I saw her coming from halfway down the block. How could I have missed her, in that ridiculous getup? She wore a bright pink polo shirt, pastel checked pants, and honest-to-god saddle shoes. Not to mention the white leather cap with the pink pom pom on top. Everything about her, as she struggled to walk straight under the weight of her golf clubs, screamed fashion disaster.
But hey, maybe it’s a golf thing.
I’ve never been much into sports myself. I tend to spend my days in little hole-in-the-wall cafes with high-hung blackboards decorated with elaborate menus and intricate seasonal drawings. It’s the only way I’ll drink coffee, to be honest. Can’t stand the stuff in any other milieu.
I’ll admit it. I was mad. That son-of-a-bitch, cheating scumbag. I had spent the car ride drafting, then deleting, a series of furious tweets, most of which culminated in “I will end you for this, Barry!” Why didn’t I call him out right on the tee when I could clearly see two extra golf balls in his pocket? Stupid me. Thought I could beat him anyway, and now I look like god damn fool.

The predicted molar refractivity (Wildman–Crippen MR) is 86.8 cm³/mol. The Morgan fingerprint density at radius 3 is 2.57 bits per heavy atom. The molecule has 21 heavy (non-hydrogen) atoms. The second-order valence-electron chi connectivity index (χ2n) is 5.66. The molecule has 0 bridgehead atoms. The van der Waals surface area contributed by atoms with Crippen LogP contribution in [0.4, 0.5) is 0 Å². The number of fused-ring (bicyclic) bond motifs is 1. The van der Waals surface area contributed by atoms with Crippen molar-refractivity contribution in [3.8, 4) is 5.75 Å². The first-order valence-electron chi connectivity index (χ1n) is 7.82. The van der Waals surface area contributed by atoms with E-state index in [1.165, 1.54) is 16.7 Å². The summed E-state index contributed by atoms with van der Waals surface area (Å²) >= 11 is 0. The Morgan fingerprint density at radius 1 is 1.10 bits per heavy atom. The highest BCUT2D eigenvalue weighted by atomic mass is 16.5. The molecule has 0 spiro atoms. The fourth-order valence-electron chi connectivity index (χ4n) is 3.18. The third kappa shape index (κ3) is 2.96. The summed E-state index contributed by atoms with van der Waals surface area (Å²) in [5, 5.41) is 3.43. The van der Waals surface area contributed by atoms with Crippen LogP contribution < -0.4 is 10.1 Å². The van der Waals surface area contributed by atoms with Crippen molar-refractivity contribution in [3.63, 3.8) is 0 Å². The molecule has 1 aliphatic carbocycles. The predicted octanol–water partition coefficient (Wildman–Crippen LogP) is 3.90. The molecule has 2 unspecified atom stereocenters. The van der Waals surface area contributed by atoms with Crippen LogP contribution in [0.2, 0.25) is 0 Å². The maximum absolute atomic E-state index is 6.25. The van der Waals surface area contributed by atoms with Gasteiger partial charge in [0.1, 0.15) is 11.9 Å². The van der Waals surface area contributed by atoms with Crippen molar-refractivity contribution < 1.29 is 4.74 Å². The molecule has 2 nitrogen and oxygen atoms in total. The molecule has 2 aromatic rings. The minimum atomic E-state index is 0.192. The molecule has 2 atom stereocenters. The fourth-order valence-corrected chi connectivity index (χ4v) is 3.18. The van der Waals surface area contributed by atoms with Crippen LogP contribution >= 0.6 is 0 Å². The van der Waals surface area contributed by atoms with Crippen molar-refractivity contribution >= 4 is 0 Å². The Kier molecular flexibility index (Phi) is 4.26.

At least my outfit was on point.
As I clambered out of my Uber and lifted my clubs from the open trunk (2 stars for you, buddy), I started to remember that anger is meaningless and one match isn’t important to my larger existence. I mean, it’s not like anybody was going to win a big scholarship or blow up a groundhog or whatever.
I caught my reflection in a glass storefront and stopped to admire my shoes. If you’ve got to lose, at least look good doing it. That’s what my grandmother used to say.
I was so embarrassed for her, I fervently hoped she would pass by without slowing her jaunty, off-kilter gait. Contrary to my wishes, she stopped dead in her tracks and seemed to contemplate coming inside. My eyes darted around the shop. There were no empty tables. In fact, every chair was taken except two – one near that awkward, heavyset girl who passes the days bent over her laptop composing werewolf erotica, and the other at my small table.
The bell over the door rang.